The Age & Growth Workshop
BY KATHERINE JARDINE, LA CROSSE FWCO
This winter Biological Science Technicians Trevor Cyphers and Katharine Jardine with La Crosse Fish and Wildlife Conservation Office (FWCO) attended two short courses offered by the Minnesota Chapter of the American Fisheries Society. These courses were held on the St. Paul Campus of the University of Minnesota. Together the courses provided twenty hours of training in data collection and analysis.
Dr. Daniel Isermann of the Wisconsin Cooperative Fishery Research Unit at University of Wisconsin- Stevens Point taught the first class: Estimating Age and Growth of Fish. Primary discussion topics included: purposes for estimating the age and growth rates fish; sample size; selection, removal, and processing of calcified structures by both lethal and nonlethal means; and interpretation of annuli.
Fish scales, otoliths (ear bones), fin rays and cleithra (a bone at the rear margin of the gill cavity) are commonly used for estimating age and growth rates. Similar to the annular growth rings found in trees, layers of calcium are deposited in the bony structures of fish at different rates throughout the year forming visible annuli (growth rings) that can reveal the approximate age of fish. Methods for removing and processing a bony structure, as well as the reliability of a given structure to reveal the age of fish, can vary among different species with some structures considered more dependable than others.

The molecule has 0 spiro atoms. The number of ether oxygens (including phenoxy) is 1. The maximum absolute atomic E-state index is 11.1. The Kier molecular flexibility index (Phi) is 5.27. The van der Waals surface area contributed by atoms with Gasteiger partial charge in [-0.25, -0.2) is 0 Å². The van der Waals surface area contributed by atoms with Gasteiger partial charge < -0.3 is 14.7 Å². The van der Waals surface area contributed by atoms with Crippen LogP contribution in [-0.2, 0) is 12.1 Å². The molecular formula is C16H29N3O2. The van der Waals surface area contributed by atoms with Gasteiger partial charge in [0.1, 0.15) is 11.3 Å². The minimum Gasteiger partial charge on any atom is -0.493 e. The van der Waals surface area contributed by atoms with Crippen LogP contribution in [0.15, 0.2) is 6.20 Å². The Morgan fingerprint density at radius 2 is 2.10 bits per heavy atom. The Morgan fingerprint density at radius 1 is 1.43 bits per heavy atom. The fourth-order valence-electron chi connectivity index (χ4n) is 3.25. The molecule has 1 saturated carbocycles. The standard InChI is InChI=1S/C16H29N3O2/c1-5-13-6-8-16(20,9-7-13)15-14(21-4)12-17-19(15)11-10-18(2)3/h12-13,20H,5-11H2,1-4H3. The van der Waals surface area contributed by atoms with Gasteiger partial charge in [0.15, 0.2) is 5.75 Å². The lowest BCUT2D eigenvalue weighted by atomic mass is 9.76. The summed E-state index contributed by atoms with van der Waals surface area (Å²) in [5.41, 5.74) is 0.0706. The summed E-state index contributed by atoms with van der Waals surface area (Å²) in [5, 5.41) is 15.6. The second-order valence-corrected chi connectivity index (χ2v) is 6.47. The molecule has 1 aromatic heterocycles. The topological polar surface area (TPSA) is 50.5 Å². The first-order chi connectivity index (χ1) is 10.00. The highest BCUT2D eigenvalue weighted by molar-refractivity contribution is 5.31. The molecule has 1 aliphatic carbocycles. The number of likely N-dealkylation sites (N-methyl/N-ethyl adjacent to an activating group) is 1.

For example, a nonlethal method includes collecting a scale(s) or fin ray from the exterior of a fish. In contrast, otolith or cleithra removal is lethal and requires knowledge of size, location, and the precise removal technique to avoid damaging the structure. Only in certain circumstances is the lethal method an option.
Stations were set up for instructor demonstrations and for the class to actively participate in locating, removing, processing and aging various bony structures. I really enjoyed the hands on activities, as it gave me the chance to learn proper technique and the opportunity to ask Dr. Isermann specific questions.
Dr. Derek Ogle, Professor of Mathematics and Natural Resources at Northland College in Ashland, Wisconsin taught the second class: Analyzing Age Data with R. Here we learned how to analyze and interpret age and growth data by writing scripts and functions using the R software programming language.
Dr. Ogle focused on back-calculating past fish length, deriving and applying an age-length key, computing measures of precision, and producing growth models using R software. The class was able to follow along with Dr. Ogle as he explained each topic and complete provided exercises using our personal laptops.
As a Northland College alumnus and a former student of Dr. Ogle, it felt as if I were back in college once again! It was great to see him again and have the opportunity to build on my past education as well as apply that knowledge to my current profession.